Laurie Ann Georgekish and Joni Saganash have a lot to be proud of these days. Both are back working in their respective home communities of Wemindji and Waswanipi, and both are the first graduates from the Community Health Representative program at the Cégep de l’Abitibi-Témiscamingue.

“When we graduated we were told to brag a little which we didn’t do as there were only two of us graduating,” said Georgekish, laughing. “We were told that we should be very proud of ourselves as we are the first group graduating from this college course as CHRs.”

The others who Georgekish and Saganash began the program with will complete their courses this spring and graduate in June after some of them needed to take a break from the course for personal reasons.

Georgekish said she really enjoyed the program because it she found it to be fun and it wasn’t too far away from home. During the 18 months she spent in the program, the two graduates got to perform three of their four internships within Cree communities to get on-the-job training and familiarize themselves with the kinds of programs and services available through the Cree Board of Health and Social Services of James Bay (CBHSSJB).

A few years ago, Georgekish said she was thinking of returning to school but was uncertain what to study when she was asked to do some replacement work as a receptionist at the local clinic. Having to assist in the workshops for the CHRs as part of the job, Georgekish’s eyes were opened to a new career opportunity and just by luck the Cégep in Val-d’Or launched its new CHR program.

“Because I enjoyed doing those workshops with the CHRs I decided to do the training,” said Georgekish.

According to Marc Bertrand, director of the Cégep’s Val-d’Or campus, the new CHR program offers a mix of nursing and social work courses and is tailored to the Cree communities. There are Cree-specific courses on values, culture, communication in Cree and traditional knowledge since a CHR is expected to draw from both traditional and modern medicine when working with clients. A CHR’s role is to serve as a middleperson between clients and health practitioners, such as nurses and doctors, to ensure that the clients comprehend their treatment or medical advice and that the professionals understand what is culturally appropriate for the clients.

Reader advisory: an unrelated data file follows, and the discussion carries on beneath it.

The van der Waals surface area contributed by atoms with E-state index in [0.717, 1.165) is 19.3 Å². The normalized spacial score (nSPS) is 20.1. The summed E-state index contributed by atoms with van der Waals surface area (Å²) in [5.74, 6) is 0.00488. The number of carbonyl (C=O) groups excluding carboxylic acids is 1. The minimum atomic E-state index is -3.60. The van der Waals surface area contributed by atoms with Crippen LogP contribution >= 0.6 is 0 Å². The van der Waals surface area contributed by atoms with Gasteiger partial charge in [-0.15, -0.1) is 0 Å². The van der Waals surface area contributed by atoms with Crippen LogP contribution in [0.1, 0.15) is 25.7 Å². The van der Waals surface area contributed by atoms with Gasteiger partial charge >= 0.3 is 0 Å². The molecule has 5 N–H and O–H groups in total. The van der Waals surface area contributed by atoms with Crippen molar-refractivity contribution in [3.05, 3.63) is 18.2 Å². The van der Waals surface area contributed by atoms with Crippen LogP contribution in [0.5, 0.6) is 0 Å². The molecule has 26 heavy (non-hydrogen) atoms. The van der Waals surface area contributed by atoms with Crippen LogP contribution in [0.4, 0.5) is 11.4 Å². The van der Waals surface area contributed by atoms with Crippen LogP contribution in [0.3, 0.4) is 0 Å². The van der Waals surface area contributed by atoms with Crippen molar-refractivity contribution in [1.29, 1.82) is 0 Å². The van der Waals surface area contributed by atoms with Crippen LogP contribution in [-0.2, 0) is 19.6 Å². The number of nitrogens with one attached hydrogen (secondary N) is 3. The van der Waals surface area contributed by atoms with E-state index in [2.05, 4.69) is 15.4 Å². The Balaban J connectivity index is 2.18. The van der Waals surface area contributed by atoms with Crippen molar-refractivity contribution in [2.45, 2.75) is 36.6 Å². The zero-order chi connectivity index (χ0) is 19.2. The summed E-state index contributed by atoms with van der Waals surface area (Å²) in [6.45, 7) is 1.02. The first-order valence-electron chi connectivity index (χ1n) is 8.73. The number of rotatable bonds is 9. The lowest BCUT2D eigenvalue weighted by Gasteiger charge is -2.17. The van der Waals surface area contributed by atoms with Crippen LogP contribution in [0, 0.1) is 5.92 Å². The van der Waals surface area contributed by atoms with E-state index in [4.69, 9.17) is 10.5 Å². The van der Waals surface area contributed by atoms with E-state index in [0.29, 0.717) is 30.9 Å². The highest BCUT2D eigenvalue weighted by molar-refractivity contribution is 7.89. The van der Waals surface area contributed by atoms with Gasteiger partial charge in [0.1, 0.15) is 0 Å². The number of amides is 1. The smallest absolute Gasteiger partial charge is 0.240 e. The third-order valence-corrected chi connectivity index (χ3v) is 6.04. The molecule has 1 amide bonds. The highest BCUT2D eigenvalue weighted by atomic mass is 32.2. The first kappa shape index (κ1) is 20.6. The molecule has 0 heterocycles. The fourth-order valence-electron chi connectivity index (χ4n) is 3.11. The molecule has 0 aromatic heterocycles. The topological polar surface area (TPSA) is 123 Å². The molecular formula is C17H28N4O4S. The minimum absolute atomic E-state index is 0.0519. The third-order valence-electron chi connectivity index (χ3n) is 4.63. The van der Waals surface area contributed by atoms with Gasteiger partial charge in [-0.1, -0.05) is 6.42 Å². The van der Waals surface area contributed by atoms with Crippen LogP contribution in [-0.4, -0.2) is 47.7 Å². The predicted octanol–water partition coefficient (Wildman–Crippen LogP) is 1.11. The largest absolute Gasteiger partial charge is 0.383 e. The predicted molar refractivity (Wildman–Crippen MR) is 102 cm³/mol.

“The CHR program is an initiative from the Cree Health Board. They contacted us to ask if we could prepare a program to meet the specific needs of Native communities and northern communities,” said Bertrand.

After researching the specific academic competencies and job requirements of CHRs working within the Cree communities, the Cégep developed a program based on those factors through courses already being offered in their nursing and social work programs.

Once a program of 16 specific competencies that could be learned through the college was established, it was then passed through the institution’s own academic review board before being sent to the Ministry of Education for its stamp of approval, which it readily received.

Currently there are 14 Cree students studying in the program though Bertrand said the CBHSSJB is looking to graduate a total of about 80 students to fill the employment demand within the communities.

Because the program is becoming so popular, Bertrand said a number of other Aboriginal communities, such as the Algonquins of Lac Simon, are thinking of introducing CHRs into their communities and have shown interest in the program.

Having examined other programs across Canada, the new CHR program is the only one of its kind in the entire country, combining the practices and values of both traditional medicine and modern medicine into one course.

As the program is brand new, Bertrand said they are looking to refine the program a bit more before creating new divisions for other communities.

“It is starting to be a real success. Because it is that time of year when we do our recruiting, we have been going around the communities and more and more people asking about it,” said Bertrand.

For those interested in the CHR program, you can contact guidance councilor Émélie Rivard-Boudreau at 819-874-3837, #497 or